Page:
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dc.contributor.authorKalule Nanfuka, Esther
dc.contributor.authorKyaddondo, David
dc.contributor.authorSsali, Sarah N.
dc.contributor.authorAsingwire, Narathius
dc.date.accessioned2021-12-12T16:36:52Z
dc.date.available2021-12-12T16:36:52Z
dc.date.issued2018
dc.identifier.citationNanfuka EK, Kyaddondo D, Ssali SN, Asingwire N (2018) Social capital and resilience among people living on antiretroviral therapy in resource-poor Uganda. PLoS ONE 13(6): e0197979. https://doi.org/10.1371/journal. pone.0197979en_US
dc.identifier.urihttps://doi.org/10.1371/journal. pone.0197979
dc.identifier.urihttps://nru.uncst.go.ug/xmlui/handle/123456789/367
dc.description.abstractDespite the national roll-out of free HIV medicines in Uganda and other sub-Saharan African countries, many HIV positive patients on antiretroviral therapy (ART) are at risk of no adherence due to poverty and other structural and health system related constraints. However, several patients exhibit resilience by attaining and sustaining high levels of adherence amid adversity. Social capital, defined as resources embedded within social networks, is key in facilitating resilience but the mechanism through which it operates remains understudied. This article provides insights into mechanisms through which social capital enables patients on ART in a resource-poor setting to overcome risk and sustain adherence to treatment.en_US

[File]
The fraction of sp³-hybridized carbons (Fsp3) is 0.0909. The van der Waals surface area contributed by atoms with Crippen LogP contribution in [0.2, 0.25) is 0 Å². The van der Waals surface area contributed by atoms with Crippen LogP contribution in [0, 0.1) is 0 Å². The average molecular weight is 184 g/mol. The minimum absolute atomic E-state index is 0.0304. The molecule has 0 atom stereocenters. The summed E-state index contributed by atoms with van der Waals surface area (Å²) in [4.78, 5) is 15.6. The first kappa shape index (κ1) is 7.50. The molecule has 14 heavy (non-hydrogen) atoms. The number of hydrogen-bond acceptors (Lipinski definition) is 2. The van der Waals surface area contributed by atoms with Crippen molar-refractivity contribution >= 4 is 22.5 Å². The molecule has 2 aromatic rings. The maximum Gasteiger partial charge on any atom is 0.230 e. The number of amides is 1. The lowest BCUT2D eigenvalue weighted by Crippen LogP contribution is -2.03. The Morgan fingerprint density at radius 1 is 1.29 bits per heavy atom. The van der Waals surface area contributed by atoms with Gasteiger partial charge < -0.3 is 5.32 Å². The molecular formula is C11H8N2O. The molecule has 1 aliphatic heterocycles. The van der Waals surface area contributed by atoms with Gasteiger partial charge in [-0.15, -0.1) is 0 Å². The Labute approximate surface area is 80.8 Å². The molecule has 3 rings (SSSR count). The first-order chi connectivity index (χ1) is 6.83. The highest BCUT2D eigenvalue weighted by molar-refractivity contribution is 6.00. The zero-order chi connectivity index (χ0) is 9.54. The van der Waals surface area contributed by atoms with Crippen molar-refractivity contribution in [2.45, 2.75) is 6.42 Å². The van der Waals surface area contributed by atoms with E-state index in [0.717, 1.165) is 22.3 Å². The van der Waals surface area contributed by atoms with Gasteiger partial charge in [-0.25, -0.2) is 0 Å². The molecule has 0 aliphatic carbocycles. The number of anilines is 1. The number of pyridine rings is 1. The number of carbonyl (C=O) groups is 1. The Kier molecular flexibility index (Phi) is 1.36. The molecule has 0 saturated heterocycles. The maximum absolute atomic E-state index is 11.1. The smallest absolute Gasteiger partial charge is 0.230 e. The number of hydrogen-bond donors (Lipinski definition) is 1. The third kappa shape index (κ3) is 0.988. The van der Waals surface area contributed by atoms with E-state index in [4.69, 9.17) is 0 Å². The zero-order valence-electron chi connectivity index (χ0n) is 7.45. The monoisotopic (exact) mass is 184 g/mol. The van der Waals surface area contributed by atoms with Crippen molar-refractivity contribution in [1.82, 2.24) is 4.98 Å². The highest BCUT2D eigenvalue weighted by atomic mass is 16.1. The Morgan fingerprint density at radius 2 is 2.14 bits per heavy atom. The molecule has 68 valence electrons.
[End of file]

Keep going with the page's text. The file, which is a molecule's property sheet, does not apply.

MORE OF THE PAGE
dc.language.isoenen_US
dc.publisherPLoS ONEen_US
dc.subjectSocial capitalen_US
dc.subjectAntiretroviral therapyen_US
dc.subjectResourceen_US
dc.subjectUgandaen_US
dc.titleSocial capital and resilience among people living on antiretroviral therapy in resource poor Ugandaen_US
dc.typeArticleen_US


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